Professor Moyn on the Humanity of War
In his latest book, Humane: How the United States Abandoned Peace and Reinvented War (Farrar, Straus and Giroux, 2021), Professor Samuel Moyn describes two weddings “separated by nine time zones.” His description of each wedding helps the reader feel like they are an invited guest. The similarities of the celebrations end with a stark revelation: The father of the bride in the American wedding paid for wedding videography that includes 15 minutes of an aerial feed from a drone. The guests at the Afghan wedding are also aware of a more sophisticated form of drone buzzing overhead that was not requested. “Afghan weddings all too often ended in a funeral. American counterterrorist strategy took advantage of the fact that nuptials drew senior terrorist from hiding,” Moyn writes.
Moyn takes the reader on a journey through the evolution of war and asks a troubling but urgent question: What if efforts to make war more ethical — to ban torture and limit civilian casualties — have only shored up the military enterprise and made it sturdier?
To advance this argument, Moyn looks back at a century and a half of passionate debate about the ethics of using force. A popular movement to abolish war flourished on both sides of the Atlantic. Eventually, reformers shifted their attention from opposing the crime of war to opposing war crimes, with fateful consequences, according to Moyn.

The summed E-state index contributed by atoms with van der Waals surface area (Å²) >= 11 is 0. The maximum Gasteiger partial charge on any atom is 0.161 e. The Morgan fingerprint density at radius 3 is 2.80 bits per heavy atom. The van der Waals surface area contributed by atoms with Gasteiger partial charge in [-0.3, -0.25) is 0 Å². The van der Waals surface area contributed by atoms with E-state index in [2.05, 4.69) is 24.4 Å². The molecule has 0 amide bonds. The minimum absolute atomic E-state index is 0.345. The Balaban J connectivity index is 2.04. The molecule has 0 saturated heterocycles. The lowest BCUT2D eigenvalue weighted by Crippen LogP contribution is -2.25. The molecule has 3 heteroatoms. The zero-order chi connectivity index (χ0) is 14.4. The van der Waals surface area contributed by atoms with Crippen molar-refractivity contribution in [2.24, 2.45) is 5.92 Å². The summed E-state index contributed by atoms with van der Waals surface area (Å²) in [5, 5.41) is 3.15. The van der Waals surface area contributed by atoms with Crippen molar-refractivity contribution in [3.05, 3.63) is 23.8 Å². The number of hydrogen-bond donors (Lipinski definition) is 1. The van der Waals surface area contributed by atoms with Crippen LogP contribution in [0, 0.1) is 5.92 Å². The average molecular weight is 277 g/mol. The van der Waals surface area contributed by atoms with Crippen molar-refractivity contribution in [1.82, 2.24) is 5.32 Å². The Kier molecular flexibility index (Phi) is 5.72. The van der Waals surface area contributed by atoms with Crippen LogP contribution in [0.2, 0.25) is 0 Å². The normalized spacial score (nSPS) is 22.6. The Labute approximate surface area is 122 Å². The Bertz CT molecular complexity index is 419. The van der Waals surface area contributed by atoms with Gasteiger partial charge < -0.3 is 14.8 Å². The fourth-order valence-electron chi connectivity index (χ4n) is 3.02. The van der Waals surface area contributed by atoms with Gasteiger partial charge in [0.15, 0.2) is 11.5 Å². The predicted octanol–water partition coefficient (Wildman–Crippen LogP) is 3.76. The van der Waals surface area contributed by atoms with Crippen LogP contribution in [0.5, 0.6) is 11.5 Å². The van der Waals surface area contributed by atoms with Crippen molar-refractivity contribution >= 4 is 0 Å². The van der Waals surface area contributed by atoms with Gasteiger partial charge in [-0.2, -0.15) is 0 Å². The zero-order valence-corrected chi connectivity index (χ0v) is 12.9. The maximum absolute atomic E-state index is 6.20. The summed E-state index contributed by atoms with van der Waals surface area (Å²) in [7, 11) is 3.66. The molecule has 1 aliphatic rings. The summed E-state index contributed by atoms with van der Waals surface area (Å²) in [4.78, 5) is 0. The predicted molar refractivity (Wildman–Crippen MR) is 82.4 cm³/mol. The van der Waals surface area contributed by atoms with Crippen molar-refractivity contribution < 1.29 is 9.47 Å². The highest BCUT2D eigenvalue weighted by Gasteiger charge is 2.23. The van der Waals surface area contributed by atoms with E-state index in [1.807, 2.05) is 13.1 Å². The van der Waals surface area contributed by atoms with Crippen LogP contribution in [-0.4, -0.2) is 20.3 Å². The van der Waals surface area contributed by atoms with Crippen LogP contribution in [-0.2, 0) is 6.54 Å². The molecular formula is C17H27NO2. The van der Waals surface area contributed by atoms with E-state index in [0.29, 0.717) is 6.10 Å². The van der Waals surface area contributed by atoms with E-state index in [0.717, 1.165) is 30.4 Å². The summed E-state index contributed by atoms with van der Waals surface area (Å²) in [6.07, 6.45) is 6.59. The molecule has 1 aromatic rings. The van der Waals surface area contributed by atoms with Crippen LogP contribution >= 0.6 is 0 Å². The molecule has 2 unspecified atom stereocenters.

The ramifications of this shift became apparent post-9/11. By that time, the U.S. military had embraced the agenda of humane war, driven both by the availability of precision weaponry and the need to protect its image. The battle shifted from the streets to the courtroom, where the tactics of the war on terror were litigated but its foundational assumptions went without serious challenge. These trends only accelerated during the Obama and Trump presidencies. Even as the two administrations spoke of American power and morality in radically different tones, they ushered in the second decade of the “forever” war.
Humane is the story of how America went off to fight and never came back, and how armed combat was transformed from an imperfect tool for resolving disputes into an integral component of the modern condition. As American wars have become more humane, they have also become endless. The book argues that this development might not represent progress at all.
Samuel Moyn is Henry R. Luce Professor of Jurisprudence at Yale Law School and a Professor of History at Yale University. He has written several books in his fields of European intellectual history and human rights history. Over the years he has written in venues such as Boston Review, the Chronicle of Higher Education, Dissent, The Nation, The New Republic, The New York Times, and The Wall Street Journal. His books have won the Morris D. Forkosch Prize from the Journal of the History of Ideas and the Sybil Halpern Milton Memorial Book Prize of the German Studies Association.